During the last three years, we have seen an explosion of electric vehicles on Utah’s roads. In fact, so many Utahns have recently purchased electric cars that a bill has been introduced raising registration fee on electric vehicles. Even though these thousands of new cars on Utah roads running on electricity undoubtedly help our air quality, most electricity, as everyone knows, is still produced in a way that will not.
If electric cars are not the future, then what is? The answer is simple: hydrogen.
Hydrogen, our “energy of the future,” whether used in a fuel cell or burned to create heat, does actually emit an “exhaust.” However, that exhaust is nothing more than simple water vapor.
As Utah takes steps towards adopting hydrogen energy, we will set an example to the world of how to not only address air quality, but how to both create jobs while safeguarding our natural resources and strengthening economic opportunities for all Utahns.
Utah is poised to be a leader in showing how we can apply conservative principles to being good stewards of our environment. This is why during my first year as a state legislator, the legislature passed bipartisan legislation allocating $30 million in funding clear air initiatives that included a wood burning stove conversion program, electric vehicle charging stations, telework programs for state employees, air quality research development, and more.
This year I am specifically focusing my legislative efforts on hydrogen-fueled technologies. I’m proud that the legislature is currently working to add hydrogen powered forklifts at the new Inland Port, new backup generators at the University of Utah, and hydrogen powered buses and generators are the new Salt Lake International Airport.
I have just sponsored HB223 (Alternative Fuel Incentives Amendments) to bring parity for the use of hydrogen fuel cells with other fuel sources like petroleum. I have been lucky enough to see firsthand the revolutionary potential of hydrogen and hydrogen fuel cell industry right here in Utah, working with local companies like Power Innovations, which operates just outside of Salt Lake City. At Power Innovations, hardworking Utahns are pushing the boundaries in developing hydrogen technologies that have applications in industries across the economic spectrum.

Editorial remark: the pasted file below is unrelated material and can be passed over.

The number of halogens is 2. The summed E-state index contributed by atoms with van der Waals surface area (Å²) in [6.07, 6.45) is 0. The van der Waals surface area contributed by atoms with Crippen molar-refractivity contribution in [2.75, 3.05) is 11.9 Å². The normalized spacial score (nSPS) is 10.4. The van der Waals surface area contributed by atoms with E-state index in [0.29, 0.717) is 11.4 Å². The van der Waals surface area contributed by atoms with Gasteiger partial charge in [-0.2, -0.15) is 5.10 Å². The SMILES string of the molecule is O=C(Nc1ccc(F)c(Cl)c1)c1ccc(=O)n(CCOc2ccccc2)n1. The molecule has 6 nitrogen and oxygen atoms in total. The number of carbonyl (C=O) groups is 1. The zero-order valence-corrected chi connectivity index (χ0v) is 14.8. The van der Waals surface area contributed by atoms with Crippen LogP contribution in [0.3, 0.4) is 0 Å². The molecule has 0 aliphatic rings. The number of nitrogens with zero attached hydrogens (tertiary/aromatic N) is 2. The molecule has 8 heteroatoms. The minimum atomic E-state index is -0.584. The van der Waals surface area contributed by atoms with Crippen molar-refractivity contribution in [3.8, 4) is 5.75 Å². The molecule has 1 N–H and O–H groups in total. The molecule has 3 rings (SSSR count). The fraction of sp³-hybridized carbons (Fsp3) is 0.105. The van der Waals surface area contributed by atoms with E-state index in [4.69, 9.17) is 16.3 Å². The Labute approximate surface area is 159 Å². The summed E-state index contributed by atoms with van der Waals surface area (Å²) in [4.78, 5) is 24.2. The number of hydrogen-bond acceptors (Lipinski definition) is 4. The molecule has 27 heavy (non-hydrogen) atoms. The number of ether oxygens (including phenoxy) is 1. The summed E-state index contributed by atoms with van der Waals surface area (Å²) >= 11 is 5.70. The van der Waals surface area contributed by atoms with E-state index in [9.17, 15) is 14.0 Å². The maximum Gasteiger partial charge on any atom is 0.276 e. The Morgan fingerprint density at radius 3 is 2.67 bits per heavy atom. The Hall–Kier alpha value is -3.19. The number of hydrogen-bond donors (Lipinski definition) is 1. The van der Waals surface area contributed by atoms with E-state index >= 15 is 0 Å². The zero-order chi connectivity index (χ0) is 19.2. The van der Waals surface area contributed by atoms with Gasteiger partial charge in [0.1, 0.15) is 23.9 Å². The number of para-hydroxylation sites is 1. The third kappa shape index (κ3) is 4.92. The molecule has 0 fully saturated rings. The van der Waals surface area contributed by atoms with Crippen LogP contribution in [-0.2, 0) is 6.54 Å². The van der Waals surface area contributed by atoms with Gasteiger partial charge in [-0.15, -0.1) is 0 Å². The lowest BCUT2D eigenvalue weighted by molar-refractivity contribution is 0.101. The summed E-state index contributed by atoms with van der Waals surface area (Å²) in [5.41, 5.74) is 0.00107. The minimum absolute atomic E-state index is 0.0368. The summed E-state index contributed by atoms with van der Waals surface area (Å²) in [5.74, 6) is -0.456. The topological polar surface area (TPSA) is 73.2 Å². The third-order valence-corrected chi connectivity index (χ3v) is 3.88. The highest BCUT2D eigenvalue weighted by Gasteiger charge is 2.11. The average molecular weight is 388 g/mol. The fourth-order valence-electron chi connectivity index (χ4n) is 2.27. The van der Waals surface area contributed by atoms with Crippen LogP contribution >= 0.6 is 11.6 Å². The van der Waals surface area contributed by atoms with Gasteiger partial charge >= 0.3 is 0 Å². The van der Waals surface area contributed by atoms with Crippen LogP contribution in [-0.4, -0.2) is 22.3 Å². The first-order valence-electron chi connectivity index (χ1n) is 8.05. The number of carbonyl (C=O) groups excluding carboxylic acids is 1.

Working with them and other industry leaders, I was proud to help host the 2020 Utah and Western Region Hydrogen Forum, which brought together an array of clean energy technology companies, organizations, and other stakeholders to discuss ongoing efforts to grow Utah’s daily hydrogen production from 1,000 kilograms to 100,000 kilograms over the next few years while significantly increasing storage capacity.
I’m proud of how far Republican leaders have come on these issues at the state level, and will continue to support bipartisan efforts to develop clean energy and alternative fuels that will enable us to continue building on this progress.
I’m also proud of how Congress worked together to pass the first major energy legislative package in more than a decade. The Energy Act of 2020, passed as part of the omnibus spending bill lawmakers passed at the end of last year, dedicated $35 billion to a range of renewable energy, energy efficiency, and clean energy technology initiatives nationwide. Not only is this good news for American innovation and our clean energy transition, but it signifies that lawmakers of both parties are ready to work together to address the clean energy issues that impact us all.
There is still much work left to do on this front. If Utah is going to continue to address the air quality concerns facing our communities while building a stronger, more resilient economy, then investments in clean energy and alternative fuels will be critical. I am confident that Utah’s elected officials in Congress, such as Senator Romney, will continue to act in the same spirit of bipartisanship that helped get the Energy Act of 2020 across the finish line, focusing on clean energy solutions that invest in and strengthen our state and national clean energy infrastructure.
State Representative Melissa G. Ballard is a member of the Utah House of Representatives, representing Utah’s 20th District.